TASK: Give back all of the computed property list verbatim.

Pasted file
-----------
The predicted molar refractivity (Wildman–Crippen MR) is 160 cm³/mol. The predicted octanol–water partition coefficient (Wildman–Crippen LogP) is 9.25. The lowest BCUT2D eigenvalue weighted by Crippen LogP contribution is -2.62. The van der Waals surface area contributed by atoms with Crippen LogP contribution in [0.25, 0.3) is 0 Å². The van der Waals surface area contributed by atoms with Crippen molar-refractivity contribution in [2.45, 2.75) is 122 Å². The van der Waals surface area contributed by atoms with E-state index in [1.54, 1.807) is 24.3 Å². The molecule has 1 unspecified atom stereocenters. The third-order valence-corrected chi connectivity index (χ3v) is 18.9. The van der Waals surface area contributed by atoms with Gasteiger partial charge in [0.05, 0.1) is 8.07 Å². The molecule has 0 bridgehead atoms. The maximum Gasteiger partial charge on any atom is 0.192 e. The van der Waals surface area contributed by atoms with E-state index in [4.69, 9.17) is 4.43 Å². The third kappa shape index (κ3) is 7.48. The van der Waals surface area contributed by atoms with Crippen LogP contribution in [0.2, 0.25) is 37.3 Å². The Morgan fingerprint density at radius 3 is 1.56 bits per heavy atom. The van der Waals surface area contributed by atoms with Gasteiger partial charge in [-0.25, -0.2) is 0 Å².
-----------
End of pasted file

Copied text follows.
The predicted molar refractivity (Wildman–Crippen MR) is 160 cm³/mol. The predicted octanol–water partition coefficient (Wildman–Crippen LogP) is 9.25. The lowest BCUT2D eigenvalue weighted by Crippen LogP contribution is -2.62. The van der Waals surface area contributed by atoms with Crippen LogP contribution in [0.25, 0.3) is 0 Å². The van der Waals surface area contributed by atoms with Crippen molar-refractivity contribution in [2.45, 2.75) is 122 Å². The van der Waals surface area contributed by atoms with E-state index in [1.54, 1.807) is 24.3 Å². The molecule has 1 unspecified atom stereocenters. The third-order valence-corrected chi connectivity index (χ3v) is 18.9. The van der Waals surface area contributed by atoms with Gasteiger partial charge in [0.05, 0.1) is 8.07 Å². The molecule has 0 bridgehead atoms. The maximum Gasteiger partial charge on any atom is 0.192 e. The van der Waals surface area contributed by atoms with E-state index in [4.69, 9.17) is 4.43 Å². The third kappa shape index (κ3) is 7.48. The van der Waals surface area contributed by atoms with Crippen LogP contribution in [0.2, 0.25) is 37.3 Å². The Morgan fingerprint density at radius 3 is 1.56 bits per heavy atom. The van der Waals surface area contributed by atoms with Gasteiger partial charge in [-0.25, -0.2) is 0 Å².